Back at home, Jerry McCall started playing around with ideas. He attached a piece of wood to a wall, and when his wife walked in, she saw it and thought, “Hey, that looks really good. I think I could sell that.”
She asked her husband to create thin strips of wood that people could attach to walls. The idea sounded simple enough, Laura McCall said, but her husband had 25-plus years of experience with wood and he knew that it would expand or contract depending on the humidity and the temperature surrounding it.
“People that have a lot of experience with wood know about the movement and the different problems you can have with it,” Laura McCall said, “but see, me as an artist, not understanding any of that, I figured he could make it work and I went and sold it.”
They began the spade work for their new product and business, known as Stikwood, in 2010, but sales didn’t really take off until 2012 when they launched their website. The McCalls introduced it in 2013 at the three-day Dwell on Design showcase, billed as America’s largest design event, and Dwell magazine editors selected it as the No. 1 standout product among the 2,000-plus products featured at the show. Sales of Stikwood took off.
“I would go to Jerry and say, ‘I think there’s something here,’ ” said Laura McCall, who runs Stikwood’s day-to-day operations. “And he would say, ‘OK, when you get to $30,000 a month in sales, then we know we’ve done it.’ I hit $30,000, and he said, ‘OK, when you get to $50,000.’ It kept going and going and going.”
The McCalls ship their product to thousands of designers, architects, general contractors and do-it-yourselfers around the world from an industrial park not far from the former Sacramento Army Depot. Every piece of Stikwood is manufactured at their headquarters. Most sales are made at www.stikwood.com, but Stikwood also sells at the upscale West Elm retail stores.
The McCalls have invested in machinery that thinly slices layers from reclaimed wood, and Jerry McCall developed an effective adhesive and determined the best place to put it on the back of each panel. The couple have developed uses for every part of the reclaimed lumber they source. Contractors bring them old barn wood, gym floors, oak staves and the like.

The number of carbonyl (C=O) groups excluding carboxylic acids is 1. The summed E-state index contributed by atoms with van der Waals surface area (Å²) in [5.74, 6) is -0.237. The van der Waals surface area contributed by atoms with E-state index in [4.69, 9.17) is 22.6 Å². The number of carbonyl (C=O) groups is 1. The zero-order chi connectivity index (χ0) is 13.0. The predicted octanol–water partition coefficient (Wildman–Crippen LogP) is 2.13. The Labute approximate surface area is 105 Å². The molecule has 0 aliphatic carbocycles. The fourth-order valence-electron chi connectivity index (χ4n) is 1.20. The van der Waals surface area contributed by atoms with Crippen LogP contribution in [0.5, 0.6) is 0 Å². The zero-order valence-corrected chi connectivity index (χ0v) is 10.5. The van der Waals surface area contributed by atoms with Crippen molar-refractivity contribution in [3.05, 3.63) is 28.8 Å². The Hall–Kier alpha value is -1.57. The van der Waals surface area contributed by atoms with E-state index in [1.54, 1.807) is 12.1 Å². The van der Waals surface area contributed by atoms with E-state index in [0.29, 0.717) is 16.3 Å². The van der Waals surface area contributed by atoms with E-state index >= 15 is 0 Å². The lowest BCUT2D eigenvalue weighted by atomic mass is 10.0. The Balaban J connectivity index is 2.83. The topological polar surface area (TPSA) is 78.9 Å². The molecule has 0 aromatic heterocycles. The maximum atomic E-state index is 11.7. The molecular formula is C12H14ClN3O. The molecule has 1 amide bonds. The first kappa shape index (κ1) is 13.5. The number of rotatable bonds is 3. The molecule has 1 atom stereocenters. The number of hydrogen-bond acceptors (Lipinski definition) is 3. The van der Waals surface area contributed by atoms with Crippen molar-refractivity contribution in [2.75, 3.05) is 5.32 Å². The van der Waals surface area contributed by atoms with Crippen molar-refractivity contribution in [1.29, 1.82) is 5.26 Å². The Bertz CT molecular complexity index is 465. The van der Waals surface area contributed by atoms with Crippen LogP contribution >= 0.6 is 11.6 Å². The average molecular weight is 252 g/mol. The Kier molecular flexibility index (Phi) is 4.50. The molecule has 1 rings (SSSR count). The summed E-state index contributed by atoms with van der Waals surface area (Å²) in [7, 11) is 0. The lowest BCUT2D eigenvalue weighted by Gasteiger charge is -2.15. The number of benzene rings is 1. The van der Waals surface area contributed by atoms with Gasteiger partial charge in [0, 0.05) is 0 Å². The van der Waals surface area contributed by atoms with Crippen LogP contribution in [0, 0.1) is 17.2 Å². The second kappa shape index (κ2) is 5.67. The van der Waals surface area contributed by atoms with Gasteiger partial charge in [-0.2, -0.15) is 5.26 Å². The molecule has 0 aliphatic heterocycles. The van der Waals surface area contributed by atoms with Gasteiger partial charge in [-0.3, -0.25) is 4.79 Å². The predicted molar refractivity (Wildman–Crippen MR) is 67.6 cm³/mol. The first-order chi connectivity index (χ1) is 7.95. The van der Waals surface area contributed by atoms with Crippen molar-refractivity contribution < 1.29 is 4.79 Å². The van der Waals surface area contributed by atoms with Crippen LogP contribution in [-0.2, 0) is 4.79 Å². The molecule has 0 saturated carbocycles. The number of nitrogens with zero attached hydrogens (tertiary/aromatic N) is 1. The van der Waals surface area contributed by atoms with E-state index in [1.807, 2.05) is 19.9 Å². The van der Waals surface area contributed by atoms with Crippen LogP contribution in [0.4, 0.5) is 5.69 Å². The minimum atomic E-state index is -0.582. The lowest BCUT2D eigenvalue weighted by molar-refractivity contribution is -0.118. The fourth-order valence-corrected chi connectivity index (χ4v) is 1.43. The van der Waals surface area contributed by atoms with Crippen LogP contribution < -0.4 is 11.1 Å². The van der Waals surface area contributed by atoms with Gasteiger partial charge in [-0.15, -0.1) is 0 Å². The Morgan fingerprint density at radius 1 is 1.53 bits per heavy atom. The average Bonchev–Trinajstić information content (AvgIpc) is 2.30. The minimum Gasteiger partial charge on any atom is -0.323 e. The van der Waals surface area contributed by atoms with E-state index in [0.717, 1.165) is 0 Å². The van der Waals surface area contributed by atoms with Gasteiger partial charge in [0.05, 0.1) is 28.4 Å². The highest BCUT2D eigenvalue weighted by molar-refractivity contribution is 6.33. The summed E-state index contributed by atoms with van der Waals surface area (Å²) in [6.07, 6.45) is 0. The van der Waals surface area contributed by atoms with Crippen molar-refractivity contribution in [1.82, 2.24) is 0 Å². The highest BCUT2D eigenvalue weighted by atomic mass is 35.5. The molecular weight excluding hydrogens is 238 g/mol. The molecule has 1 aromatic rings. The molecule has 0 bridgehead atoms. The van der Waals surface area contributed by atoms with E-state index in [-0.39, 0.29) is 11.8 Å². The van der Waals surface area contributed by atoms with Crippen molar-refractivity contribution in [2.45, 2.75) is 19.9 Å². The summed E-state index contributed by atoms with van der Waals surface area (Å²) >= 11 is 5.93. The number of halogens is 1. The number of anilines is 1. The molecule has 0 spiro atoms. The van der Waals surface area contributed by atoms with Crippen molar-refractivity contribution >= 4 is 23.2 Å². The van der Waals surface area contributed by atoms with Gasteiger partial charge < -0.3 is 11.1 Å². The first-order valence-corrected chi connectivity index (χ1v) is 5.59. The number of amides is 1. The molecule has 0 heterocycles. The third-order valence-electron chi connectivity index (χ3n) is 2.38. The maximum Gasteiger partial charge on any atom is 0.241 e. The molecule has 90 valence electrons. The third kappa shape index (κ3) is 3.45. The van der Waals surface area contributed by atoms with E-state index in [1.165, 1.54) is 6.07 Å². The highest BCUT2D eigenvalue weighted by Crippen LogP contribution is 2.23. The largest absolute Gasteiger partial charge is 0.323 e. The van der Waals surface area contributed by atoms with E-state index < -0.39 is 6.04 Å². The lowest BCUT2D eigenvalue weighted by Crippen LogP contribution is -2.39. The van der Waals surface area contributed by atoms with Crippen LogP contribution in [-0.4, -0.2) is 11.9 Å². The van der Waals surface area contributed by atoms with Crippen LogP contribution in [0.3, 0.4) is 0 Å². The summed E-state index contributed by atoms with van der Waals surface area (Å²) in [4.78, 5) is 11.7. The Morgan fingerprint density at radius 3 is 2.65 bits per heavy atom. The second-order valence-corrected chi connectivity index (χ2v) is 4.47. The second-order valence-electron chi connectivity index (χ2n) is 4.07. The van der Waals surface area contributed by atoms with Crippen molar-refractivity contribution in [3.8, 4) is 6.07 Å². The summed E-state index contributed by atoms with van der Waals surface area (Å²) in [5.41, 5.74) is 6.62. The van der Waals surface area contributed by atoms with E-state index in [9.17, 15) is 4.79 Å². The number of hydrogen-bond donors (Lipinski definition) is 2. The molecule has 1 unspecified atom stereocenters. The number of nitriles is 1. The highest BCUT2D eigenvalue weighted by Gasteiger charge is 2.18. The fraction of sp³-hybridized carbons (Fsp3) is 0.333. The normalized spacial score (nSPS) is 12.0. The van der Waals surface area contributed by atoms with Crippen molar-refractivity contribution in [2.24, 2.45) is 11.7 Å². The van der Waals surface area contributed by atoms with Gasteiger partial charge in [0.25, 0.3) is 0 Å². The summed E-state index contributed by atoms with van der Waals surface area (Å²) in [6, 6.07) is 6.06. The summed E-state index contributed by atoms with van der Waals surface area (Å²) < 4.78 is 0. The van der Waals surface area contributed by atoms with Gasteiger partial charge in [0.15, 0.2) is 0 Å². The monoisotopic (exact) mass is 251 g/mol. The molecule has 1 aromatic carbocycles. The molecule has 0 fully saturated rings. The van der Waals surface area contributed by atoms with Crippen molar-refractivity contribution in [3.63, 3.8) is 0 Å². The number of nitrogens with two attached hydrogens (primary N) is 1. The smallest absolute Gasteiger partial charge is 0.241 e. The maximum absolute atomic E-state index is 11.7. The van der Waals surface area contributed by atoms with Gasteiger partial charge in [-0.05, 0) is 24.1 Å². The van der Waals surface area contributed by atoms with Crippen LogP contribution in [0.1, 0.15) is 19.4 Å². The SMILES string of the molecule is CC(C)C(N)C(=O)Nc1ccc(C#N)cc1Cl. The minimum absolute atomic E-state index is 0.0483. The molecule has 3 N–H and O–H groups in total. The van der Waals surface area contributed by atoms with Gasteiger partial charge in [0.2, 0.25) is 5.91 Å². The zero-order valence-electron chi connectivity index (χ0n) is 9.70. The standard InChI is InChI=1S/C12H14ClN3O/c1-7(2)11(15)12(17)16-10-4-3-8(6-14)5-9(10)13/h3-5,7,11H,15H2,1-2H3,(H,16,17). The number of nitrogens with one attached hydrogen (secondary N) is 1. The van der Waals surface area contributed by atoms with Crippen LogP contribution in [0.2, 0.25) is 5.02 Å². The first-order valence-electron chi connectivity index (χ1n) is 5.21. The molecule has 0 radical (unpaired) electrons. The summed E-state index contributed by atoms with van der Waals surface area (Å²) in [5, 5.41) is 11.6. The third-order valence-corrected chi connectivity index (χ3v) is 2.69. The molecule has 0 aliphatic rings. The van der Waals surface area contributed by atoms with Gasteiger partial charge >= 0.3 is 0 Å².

The exterior faces of the boards often have a weathered-look that is highly prized, Laura McCall said, so they may leave the natural color or add a slight tint to them. They have begun printing patterns on the core of many boards. If they’re left with thin strips of wood only a few inches wide, they combine them into square or rectangular pieces of wall art that can be hung in a room. Any waste goes over to a biomass facility right around the corner from the Stikwood factory.
Indeed, the couple are a little obsessed about eliminating waste. Jerry McCall started out working on building sites as a young man, he said, and it would drive him crazy to see all the waste.
“We would just cut and pile garbage and haul it off,” he said. “I was just like, ‘Why can’t I just buy the wood exactly the size I need it? Why do I have to buy a 10-foot piece?’ If you bought a dishwasher (the way they construct buildings), you’d order three dishwashers and get them all delivered to your house. You’d take one and toss it in the Dumpster out front. ... You’d take another one, you’d build it in and cover it up because you’re never going to use it, but it’s there, and you’d install one and use it.”
The McCalls, both in their early 50s, used every penny of their retirement savings to launch the business, Laura McCall said, and for several years, they poured whatever profit they made back into it. Today, Stikwood employs 50 people, including two of the couple’s three children.
“I worked 20 hours a day for years, literally cutting wood, answering the phone, doing customer service,” Laura McCall said. “You don’t get paid first. You get paid last, if there’s money left.”
McCall said she’s received pressure to move production overseas and reduce costs, but she doesn’t feel she could provide the same level of customer service or quality control if she did. The customer service, she said, often is just as rewarding for her and her employees as it is for the customer.
“People call and ask us, ‘What color do you think I should use here?’ ” she said. “Then they send us pictures. We really feel like we were part of their project.”
Look closely when you visit Sacramento businesses, and you’re bound to spot a little Stikwood. Fleet Feet franchisee Will Roxburgh is using the product on columns at the store he opened in Folsom on Nov. 15.
Eric Knopf, co-founder of Sacramento’s Webconnex, was one of the early Stikwood adopters. He and an employee created a wood accent wall at their office in 455 Capitol Mall back in 2012. Visitors comment on it all the time, he said, and they often go and touch it and then express surprise that the wood is real.
“In the first two, I used their peel and stick wood products for walls,” Paragary said. “At Pavilions I also had them do custom box beams, the solid oak bar top and oak table tops. At Paragary’s, they provided the wood bar top – a solid piece of Claro walnut.”
Businesses really like the fact that this product allows them to remodel quickly, Laura McCall said.
“The first hotel we did, they were able to finish three rooms overnight,” McCall said. “If you’re a commercial restaurant or a store or something, you can actually shut down in the evening, remodel and open back up in the morning and not have any down time.”